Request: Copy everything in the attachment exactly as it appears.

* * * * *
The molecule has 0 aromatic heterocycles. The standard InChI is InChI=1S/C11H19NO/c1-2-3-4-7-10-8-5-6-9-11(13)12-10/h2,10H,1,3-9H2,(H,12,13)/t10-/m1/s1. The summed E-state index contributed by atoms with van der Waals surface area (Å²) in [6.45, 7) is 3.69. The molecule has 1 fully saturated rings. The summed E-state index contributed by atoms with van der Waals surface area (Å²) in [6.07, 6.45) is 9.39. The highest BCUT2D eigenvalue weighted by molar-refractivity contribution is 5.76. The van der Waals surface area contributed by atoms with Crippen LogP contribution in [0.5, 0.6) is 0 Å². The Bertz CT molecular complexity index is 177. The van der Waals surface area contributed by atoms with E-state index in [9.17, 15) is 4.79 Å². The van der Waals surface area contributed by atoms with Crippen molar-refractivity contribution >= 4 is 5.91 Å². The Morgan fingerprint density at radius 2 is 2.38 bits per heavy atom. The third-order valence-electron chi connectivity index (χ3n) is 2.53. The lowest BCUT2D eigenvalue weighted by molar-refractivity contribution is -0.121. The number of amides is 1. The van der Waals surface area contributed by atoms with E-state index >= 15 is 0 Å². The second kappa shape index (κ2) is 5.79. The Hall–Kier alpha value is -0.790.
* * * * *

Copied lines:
The molecule has 0 aromatic heterocycles. The standard InChI is InChI=1S/C11H19NO/c1-2-3-4-7-10-8-5-6-9-11(13)12-10/h2,10H,1,3-9H2,(H,12,13)/t10-/m1/s1. The summed E-state index contributed by atoms with van der Waals surface area (Å²) in [6.45, 7) is 3.69. The molecule has 1 fully saturated rings. The summed E-state index contributed by atoms with van der Waals surface area (Å²) in [6.07, 6.45) is 9.39. The highest BCUT2D eigenvalue weighted by molar-refractivity contribution is 5.76. The van der Waals surface area contributed by atoms with Crippen LogP contribution in [0.5, 0.6) is 0 Å². The Bertz CT molecular complexity index is 177. The van der Waals surface area contributed by atoms with E-state index in [9.17, 15) is 4.79 Å². The van der Waals surface area contributed by atoms with Crippen molar-refractivity contribution >= 4 is 5.91 Å². The Morgan fingerprint density at radius 2 is 2.38 bits per heavy atom. The third-order valence-electron chi connectivity index (χ3n) is 2.53. The lowest BCUT2D eigenvalue weighted by molar-refractivity contribution is -0.121. The number of amides is 1. The van der Waals surface area contributed by atoms with E-state index >= 15 is 0 Å². The second kappa shape index (κ2) is 5.79. The Hall–Kier alpha value is -0.790.